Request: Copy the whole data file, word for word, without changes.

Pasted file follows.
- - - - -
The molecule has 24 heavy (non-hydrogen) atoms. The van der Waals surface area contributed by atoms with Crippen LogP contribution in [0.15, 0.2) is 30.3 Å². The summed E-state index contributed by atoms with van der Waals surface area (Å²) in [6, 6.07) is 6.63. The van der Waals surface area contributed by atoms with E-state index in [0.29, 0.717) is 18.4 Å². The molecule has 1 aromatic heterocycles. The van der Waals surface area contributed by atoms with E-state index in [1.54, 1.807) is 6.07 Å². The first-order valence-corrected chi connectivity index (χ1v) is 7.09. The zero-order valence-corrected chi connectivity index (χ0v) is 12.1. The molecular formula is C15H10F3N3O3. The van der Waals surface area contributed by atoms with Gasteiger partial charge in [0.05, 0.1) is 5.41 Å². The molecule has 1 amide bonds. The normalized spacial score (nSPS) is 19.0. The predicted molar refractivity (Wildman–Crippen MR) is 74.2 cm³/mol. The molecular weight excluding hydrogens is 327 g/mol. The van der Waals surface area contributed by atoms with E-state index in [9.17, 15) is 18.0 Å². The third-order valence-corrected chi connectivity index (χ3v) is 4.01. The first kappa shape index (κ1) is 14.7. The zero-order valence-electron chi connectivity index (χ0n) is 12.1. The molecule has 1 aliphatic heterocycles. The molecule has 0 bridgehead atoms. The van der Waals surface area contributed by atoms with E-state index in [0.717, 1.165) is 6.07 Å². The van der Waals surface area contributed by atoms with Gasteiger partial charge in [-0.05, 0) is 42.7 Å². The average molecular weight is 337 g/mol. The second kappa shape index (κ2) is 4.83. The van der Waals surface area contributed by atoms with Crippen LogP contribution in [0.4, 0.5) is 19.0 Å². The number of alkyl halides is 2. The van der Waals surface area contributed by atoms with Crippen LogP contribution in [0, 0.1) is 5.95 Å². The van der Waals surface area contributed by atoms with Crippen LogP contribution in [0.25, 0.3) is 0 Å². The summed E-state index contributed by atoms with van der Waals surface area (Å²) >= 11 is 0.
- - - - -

The molecule has 24 heavy (non-hydrogen) atoms. The van der Waals surface area contributed by atoms with Crippen LogP contribution in [0.15, 0.2) is 30.3 Å². The summed E-state index contributed by atoms with van der Waals surface area (Å²) in [6, 6.07) is 6.63. The van der Waals surface area contributed by atoms with E-state index in [0.29, 0.717) is 18.4 Å². The molecule has 1 aromatic heterocycles. The van der Waals surface area contributed by atoms with E-state index in [1.54, 1.807) is 6.07 Å². The first-order valence-corrected chi connectivity index (χ1v) is 7.09. The zero-order valence-corrected chi connectivity index (χ0v) is 12.1. The molecular formula is C15H10F3N3O3. The van der Waals surface area contributed by atoms with Gasteiger partial charge in [0.05, 0.1) is 5.41 Å². The molecule has 1 amide bonds. The normalized spacial score (nSPS) is 19.0. The predicted molar refractivity (Wildman–Crippen MR) is 74.2 cm³/mol. The molecular weight excluding hydrogens is 327 g/mol. The van der Waals surface area contributed by atoms with E-state index in [9.17, 15) is 18.0 Å². The third-order valence-corrected chi connectivity index (χ3v) is 4.01. The first kappa shape index (κ1) is 14.7. The zero-order valence-electron chi connectivity index (χ0n) is 12.1. The molecule has 1 aliphatic heterocycles. The molecule has 0 bridgehead atoms. The van der Waals surface area contributed by atoms with E-state index in [0.717, 1.165) is 6.07 Å². The van der Waals surface area contributed by atoms with Gasteiger partial charge in [-0.05, 0) is 42.7 Å². The average molecular weight is 337 g/mol. The second kappa shape index (κ2) is 4.83. The van der Waals surface area contributed by atoms with Crippen LogP contribution in [0.4, 0.5) is 19.0 Å². The number of alkyl halides is 2. The van der Waals surface area contributed by atoms with Crippen LogP contribution in [0, 0.1) is 5.95 Å². The van der Waals surface area contributed by atoms with Crippen LogP contribution in [0.25, 0.3) is 0 Å². The summed E-state index contributed by atoms with van der Waals surface area (Å²) >= 11 is 0.